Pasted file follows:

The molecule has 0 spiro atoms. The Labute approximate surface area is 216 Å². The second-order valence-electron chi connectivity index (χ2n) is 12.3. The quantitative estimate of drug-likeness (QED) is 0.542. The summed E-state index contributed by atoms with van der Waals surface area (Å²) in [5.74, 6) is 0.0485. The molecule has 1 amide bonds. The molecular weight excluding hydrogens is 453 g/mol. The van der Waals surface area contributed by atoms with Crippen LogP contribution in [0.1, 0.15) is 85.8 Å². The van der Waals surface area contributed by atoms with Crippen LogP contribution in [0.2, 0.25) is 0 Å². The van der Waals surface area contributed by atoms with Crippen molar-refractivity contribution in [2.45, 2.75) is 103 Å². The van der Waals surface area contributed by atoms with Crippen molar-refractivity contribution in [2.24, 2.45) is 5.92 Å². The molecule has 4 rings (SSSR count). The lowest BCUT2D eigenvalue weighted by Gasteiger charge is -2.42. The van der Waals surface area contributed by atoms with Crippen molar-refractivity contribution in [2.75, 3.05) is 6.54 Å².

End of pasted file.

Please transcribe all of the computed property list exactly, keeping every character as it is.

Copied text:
The molecule has 0 spiro atoms. The Labute approximate surface area is 216 Å². The second-order valence-electron chi connectivity index (χ2n) is 12.3. The quantitative estimate of drug-likeness (QED) is 0.542. The summed E-state index contributed by atoms with van der Waals surface area (Å²) in [5.74, 6) is 0.0485. The molecule has 1 amide bonds. The molecular weight excluding hydrogens is 453 g/mol. The van der Waals surface area contributed by atoms with Crippen LogP contribution in [0.1, 0.15) is 85.8 Å². The van der Waals surface area contributed by atoms with Crippen LogP contribution in [0.2, 0.25) is 0 Å². The van der Waals surface area contributed by atoms with Crippen molar-refractivity contribution in [2.45, 2.75) is 103 Å². The van der Waals surface area contributed by atoms with Crippen molar-refractivity contribution in [2.24, 2.45) is 5.92 Å². The molecule has 4 rings (SSSR count). The lowest BCUT2D eigenvalue weighted by Gasteiger charge is -2.42. The van der Waals surface area contributed by atoms with Crippen molar-refractivity contribution in [2.75, 3.05) is 6.54 Å².